Sometimes editorials take on a life of their own. I was recently at a lunch when the topic of sound came up and one of the diners mentioned that his son had given him a sound system for his birthday. 'I couldn't get it to work,' he said. 'And when he told me I had to use my phone to operate it, I had to tell him that since I had trouble using it to make phone calls, my chances of using it to operate the system were going to be very slim.' At which point another guest chimed in to say that his old 1970s-vintage system had given up the ghost and that when he visited a hi-fi store to investigate his options, they'd showed him only phone-operated systems. 'I wouldn't mind that,' he said, 'except that they didn't sound any good.' In his opinion whereas cars and computers had improved since the 1970s, hi-fi systems had obviously gone in the opposite direction, despite their being more music around than ever.
I thought this would be a great topic for an Editor's Lead-In: I even had my opening sentence prepared: 'It was the best of times, it was the worst of times'... borrowed from Charles Dickens of course (the opening lines to his novel 'A Tale of Two Cities') but if borrowing was condoned by none other than T.S. Eliot, who am I to disagree? (Apropos of nothing, I learned only recently that Eliot always insisted on using both his initials, rather than just the one, simply because he couldn't bear what his name became when spelled backwards without the middle initial.)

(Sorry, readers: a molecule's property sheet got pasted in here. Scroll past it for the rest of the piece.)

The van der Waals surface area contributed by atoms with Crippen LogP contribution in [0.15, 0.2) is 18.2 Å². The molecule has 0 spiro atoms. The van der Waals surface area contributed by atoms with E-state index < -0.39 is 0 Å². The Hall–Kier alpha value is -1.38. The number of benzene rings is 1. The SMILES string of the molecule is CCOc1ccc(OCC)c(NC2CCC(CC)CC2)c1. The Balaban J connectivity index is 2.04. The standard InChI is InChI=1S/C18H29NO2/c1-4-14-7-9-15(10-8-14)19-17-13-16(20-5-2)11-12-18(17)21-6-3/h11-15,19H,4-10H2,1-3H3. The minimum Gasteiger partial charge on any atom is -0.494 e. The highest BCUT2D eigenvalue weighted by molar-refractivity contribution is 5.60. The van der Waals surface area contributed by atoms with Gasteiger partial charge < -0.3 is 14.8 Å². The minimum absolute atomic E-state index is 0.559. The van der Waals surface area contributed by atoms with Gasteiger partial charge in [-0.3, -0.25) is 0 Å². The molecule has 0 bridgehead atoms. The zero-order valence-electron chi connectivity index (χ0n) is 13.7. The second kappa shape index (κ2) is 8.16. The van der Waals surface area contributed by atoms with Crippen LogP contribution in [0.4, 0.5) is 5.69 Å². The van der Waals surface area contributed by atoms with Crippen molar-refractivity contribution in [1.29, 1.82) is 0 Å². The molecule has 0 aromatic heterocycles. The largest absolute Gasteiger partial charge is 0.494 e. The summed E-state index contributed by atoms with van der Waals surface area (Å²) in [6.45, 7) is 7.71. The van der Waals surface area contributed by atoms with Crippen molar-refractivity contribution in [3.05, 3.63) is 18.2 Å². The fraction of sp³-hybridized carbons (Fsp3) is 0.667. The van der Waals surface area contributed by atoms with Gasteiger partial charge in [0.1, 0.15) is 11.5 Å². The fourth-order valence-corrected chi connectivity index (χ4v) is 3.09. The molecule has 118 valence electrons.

Co-incidentally, I had just finished a totally fabulous book titled 'The Elements of Eloquence' (by Mark Forsyth) in which he points out that Dickens' expression is a textbook example of a grammatical technique called epistrophe. When it came to writing this editorial, I thought I'd Google the Dickens line and, to my surprise, instead of Dickens, up popped Taylor Swift because of her clumsy but apparently more Google-friendly paraphrase of it: 'He was the best of times, the worst of crimes' (the opening line to her song Getaway Car).
Unfortunately for her, not only is Taylor's line not epistrophe, which would have least have given it some literary cred, it's also nonsense. But for me, the continuing story got even better when it turned out that Swift also lifted the line 'x marks the spot where we fell apart' from Hilary Duff's song Breathe In. Breathe Out from her album of the same name to use in Getaway Car. (Obviously a fan of Thomas Stearns, Taylor also borrowed Matt Nathanson's line 'I'll forget about you long enough/To forget why I need to' from his song I Saw for her song "All Too Well"... except she replaced his 'need' with her 'needed'.)
Where was I going with all this? Oh yes! It's that we have more music instantly available to us — and better equipment to reproduce it — than at any time before in history, yet because of methods used to deliver it, the quality of that music is severely compromised.
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